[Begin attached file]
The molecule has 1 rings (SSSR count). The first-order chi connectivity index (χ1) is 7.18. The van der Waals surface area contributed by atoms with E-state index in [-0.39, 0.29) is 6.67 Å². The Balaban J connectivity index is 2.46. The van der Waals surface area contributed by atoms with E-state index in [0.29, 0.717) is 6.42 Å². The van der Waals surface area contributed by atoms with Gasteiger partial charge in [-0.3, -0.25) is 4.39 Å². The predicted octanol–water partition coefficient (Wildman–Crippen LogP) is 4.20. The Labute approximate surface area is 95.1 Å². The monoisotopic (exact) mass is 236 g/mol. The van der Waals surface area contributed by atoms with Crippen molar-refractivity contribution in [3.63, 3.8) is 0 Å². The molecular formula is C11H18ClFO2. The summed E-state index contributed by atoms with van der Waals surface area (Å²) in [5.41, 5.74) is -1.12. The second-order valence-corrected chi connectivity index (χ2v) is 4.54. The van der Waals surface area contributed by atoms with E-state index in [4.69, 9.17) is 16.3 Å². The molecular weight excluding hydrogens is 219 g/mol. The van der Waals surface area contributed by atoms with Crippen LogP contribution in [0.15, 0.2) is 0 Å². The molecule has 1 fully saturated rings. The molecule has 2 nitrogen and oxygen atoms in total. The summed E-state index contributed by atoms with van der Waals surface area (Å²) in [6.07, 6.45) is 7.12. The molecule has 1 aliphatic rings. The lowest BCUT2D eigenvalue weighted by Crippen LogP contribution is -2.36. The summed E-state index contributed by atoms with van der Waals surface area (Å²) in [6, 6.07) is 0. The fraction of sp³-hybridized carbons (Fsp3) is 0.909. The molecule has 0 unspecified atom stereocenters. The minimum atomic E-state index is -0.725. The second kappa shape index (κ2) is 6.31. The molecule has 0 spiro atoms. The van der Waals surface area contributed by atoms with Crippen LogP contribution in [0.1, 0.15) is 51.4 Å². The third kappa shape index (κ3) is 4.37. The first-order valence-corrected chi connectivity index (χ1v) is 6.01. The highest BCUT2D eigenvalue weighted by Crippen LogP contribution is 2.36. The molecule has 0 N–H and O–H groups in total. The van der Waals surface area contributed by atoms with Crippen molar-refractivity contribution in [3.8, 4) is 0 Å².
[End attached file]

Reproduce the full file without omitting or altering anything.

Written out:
The molecule has 1 rings (SSSR count). The first-order chi connectivity index (χ1) is 7.18. The van der Waals surface area contributed by atoms with E-state index in [-0.39, 0.29) is 6.67 Å². The Balaban J connectivity index is 2.46. The van der Waals surface area contributed by atoms with E-state index in [0.29, 0.717) is 6.42 Å². The van der Waals surface area contributed by atoms with Gasteiger partial charge in [-0.3, -0.25) is 4.39 Å². The predicted octanol–water partition coefficient (Wildman–Crippen LogP) is 4.20. The Labute approximate surface area is 95.1 Å². The monoisotopic (exact) mass is 236 g/mol. The van der Waals surface area contributed by atoms with Crippen molar-refractivity contribution in [3.63, 3.8) is 0 Å². The molecular formula is C11H18ClFO2. The summed E-state index contributed by atoms with van der Waals surface area (Å²) in [5.41, 5.74) is -1.12. The second-order valence-corrected chi connectivity index (χ2v) is 4.54. The van der Waals surface area contributed by atoms with E-state index in [4.69, 9.17) is 16.3 Å². The molecular weight excluding hydrogens is 219 g/mol. The van der Waals surface area contributed by atoms with Crippen LogP contribution in [0.15, 0.2) is 0 Å². The molecule has 1 fully saturated rings. The molecule has 2 nitrogen and oxygen atoms in total. The summed E-state index contributed by atoms with van der Waals surface area (Å²) in [6.07, 6.45) is 7.12. The molecule has 1 aliphatic rings. The lowest BCUT2D eigenvalue weighted by Crippen LogP contribution is -2.36. The summed E-state index contributed by atoms with van der Waals surface area (Å²) in [6, 6.07) is 0. The fraction of sp³-hybridized carbons (Fsp3) is 0.909. The molecule has 0 unspecified atom stereocenters. The minimum atomic E-state index is -0.725. The second kappa shape index (κ2) is 6.31. The molecule has 0 spiro atoms. The van der Waals surface area contributed by atoms with Crippen LogP contribution in [0.1, 0.15) is 51.4 Å². The third kappa shape index (κ3) is 4.37. The first-order valence-corrected chi connectivity index (χ1v) is 6.01. The highest BCUT2D eigenvalue weighted by Crippen LogP contribution is 2.36. The molecule has 0 N–H and O–H groups in total. The van der Waals surface area contributed by atoms with Crippen molar-refractivity contribution in [3.8, 4) is 0 Å².